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Waiting for ‘Superman’: One of the Most Persuasive Documentaries You Will See

Alternately heartbreaking and joyous, the film is a testament to the power of education and a critique of the adults who too often stand in the way.

by
Christian Toto

Bio

October 17, 2010 - 12:00 am
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We also see teachers caught on tape ignoring their students and other unforgivable actions, and even they can’t be easily dismissed.

The endless spools of red tape encouraged by teachers’ unions gives way to some startling practices. Consider “The Dance of the Lemons,” the process by which one school will pass off its lousy teachers to another school while taking that school’s rejects.

For years educators felt students from struggling towns could never match the scores of their more affluent peers. Failing neighborhoods yielded failing students, and even the best teachers couldn’t make a dent in the problem. Or so the conventional wisdom said.

Some modern charter schools trashed that belief system, offering hope for reformers willing to try a fresh approach.

A key player in ‘Superman’ is Michelle Rhee, who recently resigned as schools chancellor in D.C. One of her predecessors, a decorated war veteran, fled the job after 16 months, and six others took a crack at the near-impossible gig over a recent 10-year span. But Rhee made remarkable progress in a short amount of time. She fired flailing principals and shuttered under-performing schools. Student test scores spiked as a result, but the local teachers’ unions struck back — hard. They prevented Rhee from bringing merit pay into the system, one way reformers say can help bring accountability to the public schools.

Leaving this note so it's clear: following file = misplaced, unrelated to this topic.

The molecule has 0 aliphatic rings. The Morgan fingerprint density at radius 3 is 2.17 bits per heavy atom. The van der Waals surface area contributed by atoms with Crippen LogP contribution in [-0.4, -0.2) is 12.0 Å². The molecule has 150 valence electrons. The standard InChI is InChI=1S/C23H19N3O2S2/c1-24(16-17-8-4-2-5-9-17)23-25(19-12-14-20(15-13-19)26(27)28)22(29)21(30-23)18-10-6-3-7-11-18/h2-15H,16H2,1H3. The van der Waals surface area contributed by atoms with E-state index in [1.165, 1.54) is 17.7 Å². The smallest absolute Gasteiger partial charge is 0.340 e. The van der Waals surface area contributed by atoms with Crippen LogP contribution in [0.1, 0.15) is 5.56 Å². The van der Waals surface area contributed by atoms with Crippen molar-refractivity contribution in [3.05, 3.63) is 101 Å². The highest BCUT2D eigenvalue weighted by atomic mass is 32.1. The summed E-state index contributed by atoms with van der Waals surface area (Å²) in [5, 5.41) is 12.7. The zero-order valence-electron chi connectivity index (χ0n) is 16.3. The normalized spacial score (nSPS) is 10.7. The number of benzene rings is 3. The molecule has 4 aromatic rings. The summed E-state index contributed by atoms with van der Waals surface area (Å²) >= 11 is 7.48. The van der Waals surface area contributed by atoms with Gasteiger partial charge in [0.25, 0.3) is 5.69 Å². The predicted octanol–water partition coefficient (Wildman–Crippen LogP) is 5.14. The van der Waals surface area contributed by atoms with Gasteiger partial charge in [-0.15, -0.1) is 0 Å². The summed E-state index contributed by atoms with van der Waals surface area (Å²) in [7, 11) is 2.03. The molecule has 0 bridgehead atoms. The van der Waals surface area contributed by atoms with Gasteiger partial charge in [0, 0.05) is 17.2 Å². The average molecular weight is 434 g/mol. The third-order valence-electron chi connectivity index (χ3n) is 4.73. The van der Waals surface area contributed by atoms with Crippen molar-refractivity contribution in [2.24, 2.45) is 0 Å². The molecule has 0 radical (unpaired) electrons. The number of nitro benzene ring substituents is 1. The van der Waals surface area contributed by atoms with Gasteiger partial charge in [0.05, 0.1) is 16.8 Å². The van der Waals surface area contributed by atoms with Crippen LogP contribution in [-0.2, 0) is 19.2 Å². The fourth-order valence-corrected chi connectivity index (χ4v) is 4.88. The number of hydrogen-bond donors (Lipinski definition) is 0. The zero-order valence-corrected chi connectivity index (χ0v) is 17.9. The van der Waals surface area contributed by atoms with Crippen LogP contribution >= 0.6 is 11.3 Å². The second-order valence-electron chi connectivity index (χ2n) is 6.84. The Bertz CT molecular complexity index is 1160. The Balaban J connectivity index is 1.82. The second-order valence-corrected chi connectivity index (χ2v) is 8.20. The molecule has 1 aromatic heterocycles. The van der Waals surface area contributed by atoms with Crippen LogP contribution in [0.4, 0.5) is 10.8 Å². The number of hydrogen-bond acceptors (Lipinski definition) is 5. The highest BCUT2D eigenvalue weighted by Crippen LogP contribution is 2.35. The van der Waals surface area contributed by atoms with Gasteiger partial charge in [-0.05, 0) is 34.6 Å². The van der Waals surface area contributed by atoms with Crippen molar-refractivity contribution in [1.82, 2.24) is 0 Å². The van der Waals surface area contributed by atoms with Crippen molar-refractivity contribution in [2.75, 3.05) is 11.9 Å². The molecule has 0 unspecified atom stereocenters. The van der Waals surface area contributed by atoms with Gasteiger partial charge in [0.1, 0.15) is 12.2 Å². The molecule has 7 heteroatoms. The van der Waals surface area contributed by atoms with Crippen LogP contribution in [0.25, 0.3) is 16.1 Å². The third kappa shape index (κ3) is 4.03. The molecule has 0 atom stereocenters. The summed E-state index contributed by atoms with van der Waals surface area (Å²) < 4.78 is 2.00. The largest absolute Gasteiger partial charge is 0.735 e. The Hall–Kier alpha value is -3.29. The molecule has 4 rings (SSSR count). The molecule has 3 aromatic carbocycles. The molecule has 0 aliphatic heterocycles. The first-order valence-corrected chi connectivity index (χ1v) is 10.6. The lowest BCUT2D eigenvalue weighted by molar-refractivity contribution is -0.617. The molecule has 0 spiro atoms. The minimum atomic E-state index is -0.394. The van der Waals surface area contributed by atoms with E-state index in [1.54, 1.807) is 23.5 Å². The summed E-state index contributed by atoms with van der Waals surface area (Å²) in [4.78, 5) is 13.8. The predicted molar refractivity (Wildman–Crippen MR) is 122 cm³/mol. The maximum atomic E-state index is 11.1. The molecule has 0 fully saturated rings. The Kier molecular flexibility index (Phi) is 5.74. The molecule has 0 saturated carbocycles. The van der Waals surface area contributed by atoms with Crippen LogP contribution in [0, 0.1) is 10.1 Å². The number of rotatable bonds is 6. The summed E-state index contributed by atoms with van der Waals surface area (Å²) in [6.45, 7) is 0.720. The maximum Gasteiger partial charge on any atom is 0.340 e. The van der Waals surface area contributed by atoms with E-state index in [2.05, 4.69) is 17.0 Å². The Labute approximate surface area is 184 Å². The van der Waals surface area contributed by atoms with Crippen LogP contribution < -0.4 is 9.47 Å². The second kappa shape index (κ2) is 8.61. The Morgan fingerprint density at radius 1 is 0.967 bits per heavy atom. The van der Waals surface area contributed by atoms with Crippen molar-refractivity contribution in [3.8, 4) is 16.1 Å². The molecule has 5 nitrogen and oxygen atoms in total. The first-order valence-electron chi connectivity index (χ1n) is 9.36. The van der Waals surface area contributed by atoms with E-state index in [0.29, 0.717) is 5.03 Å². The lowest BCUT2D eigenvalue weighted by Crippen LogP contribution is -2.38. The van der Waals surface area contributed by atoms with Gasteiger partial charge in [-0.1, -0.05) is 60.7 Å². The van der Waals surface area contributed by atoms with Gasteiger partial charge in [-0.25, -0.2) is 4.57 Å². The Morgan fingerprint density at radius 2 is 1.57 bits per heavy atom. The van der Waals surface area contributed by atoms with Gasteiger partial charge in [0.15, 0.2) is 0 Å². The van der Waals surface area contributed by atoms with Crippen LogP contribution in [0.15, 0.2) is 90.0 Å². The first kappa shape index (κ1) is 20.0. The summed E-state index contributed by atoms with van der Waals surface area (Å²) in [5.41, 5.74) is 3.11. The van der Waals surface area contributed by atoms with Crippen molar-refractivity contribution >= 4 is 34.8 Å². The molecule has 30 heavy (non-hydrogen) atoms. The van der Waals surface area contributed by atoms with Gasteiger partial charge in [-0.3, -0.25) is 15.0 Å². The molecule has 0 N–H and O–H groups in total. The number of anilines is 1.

Waiting for ‘Superman’ offers poignant vignettes, droll animation, and a soundtrack adroitly suited for the material. But it’s far from perfect. Guggenheim doesn’t give charter school critics their say, nor does he let American Federation of Teachers President Randi Weingarten defend what seems like indefensible tenure policies. Weingarten is interviewed here, but she doesn’t fully address the glaring flaws ‘Superman’ spots in the system.

And some of the emotional notes hit when dealing with the five children feel off topic, as if the film demanded some heartfelt subplots and forced them in without concern for the narrative at large.

The “Superman” in the title refers to the Man of Steel, the hero who always arrives at just the right moment to save the day. The film thinks we’re all Supermen, citizens with enough courage to change a system that sometimes appears hopeless. Man once believed the sound barrier couldn’t be broken, but a brave pilot named Chuck Yeager proved otherwise, the film notes.

Waiting for ‘Superman’ is as persuasive as any documentary you’re likely to see, a stunning indictment fused with a credible call for action.

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Christian Toto is the Assistant Editor at Big Hollywood. Before joining Big Hollywood, he contributed to PJ Media, Human Events, the Washington Times, The Daily Caller, and Box Office Magazine. His film reviews can be heard on the nationally syndicated Dennis Miller Show.
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